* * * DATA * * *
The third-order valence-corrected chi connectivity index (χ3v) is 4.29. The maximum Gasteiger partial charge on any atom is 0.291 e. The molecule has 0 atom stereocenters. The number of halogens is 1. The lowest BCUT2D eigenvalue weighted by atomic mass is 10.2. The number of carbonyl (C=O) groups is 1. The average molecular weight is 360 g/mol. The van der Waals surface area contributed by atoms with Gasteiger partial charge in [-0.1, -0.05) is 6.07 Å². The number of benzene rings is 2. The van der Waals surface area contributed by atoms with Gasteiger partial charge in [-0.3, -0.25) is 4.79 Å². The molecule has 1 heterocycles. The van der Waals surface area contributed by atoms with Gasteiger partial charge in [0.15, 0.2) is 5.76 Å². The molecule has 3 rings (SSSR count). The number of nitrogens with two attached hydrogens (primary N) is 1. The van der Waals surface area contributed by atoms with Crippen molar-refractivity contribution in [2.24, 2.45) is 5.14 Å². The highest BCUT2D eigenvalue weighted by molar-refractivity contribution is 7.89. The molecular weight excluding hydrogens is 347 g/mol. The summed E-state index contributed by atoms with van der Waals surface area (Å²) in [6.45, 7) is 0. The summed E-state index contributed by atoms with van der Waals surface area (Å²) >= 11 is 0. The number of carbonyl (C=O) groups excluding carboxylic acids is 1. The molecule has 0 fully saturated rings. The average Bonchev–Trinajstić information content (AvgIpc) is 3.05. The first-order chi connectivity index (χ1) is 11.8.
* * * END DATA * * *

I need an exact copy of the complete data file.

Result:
The third-order valence-corrected chi connectivity index (χ3v) is 4.29. The maximum Gasteiger partial charge on any atom is 0.291 e. The molecule has 0 atom stereocenters. The number of halogens is 1. The lowest BCUT2D eigenvalue weighted by atomic mass is 10.2. The number of carbonyl (C=O) groups is 1. The average molecular weight is 360 g/mol. The van der Waals surface area contributed by atoms with Gasteiger partial charge in [-0.1, -0.05) is 6.07 Å². The number of benzene rings is 2. The van der Waals surface area contributed by atoms with Gasteiger partial charge in [-0.3, -0.25) is 4.79 Å². The molecule has 1 heterocycles. The van der Waals surface area contributed by atoms with Gasteiger partial charge in [0.15, 0.2) is 5.76 Å². The molecule has 3 rings (SSSR count). The number of nitrogens with two attached hydrogens (primary N) is 1. The van der Waals surface area contributed by atoms with Crippen molar-refractivity contribution in [2.24, 2.45) is 5.14 Å². The highest BCUT2D eigenvalue weighted by molar-refractivity contribution is 7.89. The molecular weight excluding hydrogens is 347 g/mol. The summed E-state index contributed by atoms with van der Waals surface area (Å²) in [6.45, 7) is 0. The summed E-state index contributed by atoms with van der Waals surface area (Å²) >= 11 is 0. The number of carbonyl (C=O) groups excluding carboxylic acids is 1. The molecule has 0 fully saturated rings. The average Bonchev–Trinajstić information content (AvgIpc) is 3.05. The first-order chi connectivity index (χ1) is 11.8.